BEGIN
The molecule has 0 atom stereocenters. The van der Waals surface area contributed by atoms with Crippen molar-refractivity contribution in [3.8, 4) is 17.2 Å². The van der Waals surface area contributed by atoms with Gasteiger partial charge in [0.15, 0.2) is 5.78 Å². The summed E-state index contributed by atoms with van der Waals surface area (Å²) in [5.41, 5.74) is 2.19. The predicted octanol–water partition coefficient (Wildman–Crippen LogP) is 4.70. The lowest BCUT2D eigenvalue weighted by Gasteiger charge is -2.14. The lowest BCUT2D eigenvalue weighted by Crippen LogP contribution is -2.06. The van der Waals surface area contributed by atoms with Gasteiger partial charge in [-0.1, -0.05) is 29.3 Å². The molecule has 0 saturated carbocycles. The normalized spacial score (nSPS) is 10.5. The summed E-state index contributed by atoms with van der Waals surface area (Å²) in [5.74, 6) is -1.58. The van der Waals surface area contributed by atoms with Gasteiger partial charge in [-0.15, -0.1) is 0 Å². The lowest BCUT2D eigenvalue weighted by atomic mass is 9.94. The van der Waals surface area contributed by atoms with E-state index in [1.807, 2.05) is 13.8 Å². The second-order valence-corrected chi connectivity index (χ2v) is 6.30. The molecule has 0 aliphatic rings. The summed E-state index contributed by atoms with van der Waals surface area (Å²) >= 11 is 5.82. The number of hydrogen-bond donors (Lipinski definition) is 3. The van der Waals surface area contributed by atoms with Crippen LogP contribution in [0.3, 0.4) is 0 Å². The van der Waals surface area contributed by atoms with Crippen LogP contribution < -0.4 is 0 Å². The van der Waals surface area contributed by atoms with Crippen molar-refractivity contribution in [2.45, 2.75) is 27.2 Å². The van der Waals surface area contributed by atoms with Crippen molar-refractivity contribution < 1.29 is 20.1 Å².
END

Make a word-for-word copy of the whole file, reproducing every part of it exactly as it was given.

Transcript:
The molecule has 0 atom stereocenters. The van der Waals surface area contributed by atoms with Crippen molar-refractivity contribution in [3.8, 4) is 17.2 Å². The van der Waals surface area contributed by atoms with Gasteiger partial charge in [0.15, 0.2) is 5.78 Å². The summed E-state index contributed by atoms with van der Waals surface area (Å²) in [5.41, 5.74) is 2.19. The predicted octanol–water partition coefficient (Wildman–Crippen LogP) is 4.70. The lowest BCUT2D eigenvalue weighted by Gasteiger charge is -2.14. The lowest BCUT2D eigenvalue weighted by Crippen LogP contribution is -2.06. The van der Waals surface area contributed by atoms with Gasteiger partial charge in [-0.1, -0.05) is 29.3 Å². The molecule has 0 saturated carbocycles. The normalized spacial score (nSPS) is 10.5. The summed E-state index contributed by atoms with van der Waals surface area (Å²) in [5.74, 6) is -1.58. The van der Waals surface area contributed by atoms with Gasteiger partial charge in [-0.15, -0.1) is 0 Å². The lowest BCUT2D eigenvalue weighted by atomic mass is 9.94. The van der Waals surface area contributed by atoms with E-state index in [1.807, 2.05) is 13.8 Å². The second-order valence-corrected chi connectivity index (χ2v) is 6.30. The molecule has 0 aliphatic rings. The summed E-state index contributed by atoms with van der Waals surface area (Å²) >= 11 is 5.82. The number of hydrogen-bond donors (Lipinski definition) is 3. The van der Waals surface area contributed by atoms with Crippen LogP contribution in [0.3, 0.4) is 0 Å². The van der Waals surface area contributed by atoms with Crippen LogP contribution < -0.4 is 0 Å². The van der Waals surface area contributed by atoms with Crippen molar-refractivity contribution in [2.45, 2.75) is 27.2 Å². The van der Waals surface area contributed by atoms with Crippen molar-refractivity contribution < 1.29 is 20.1 Å².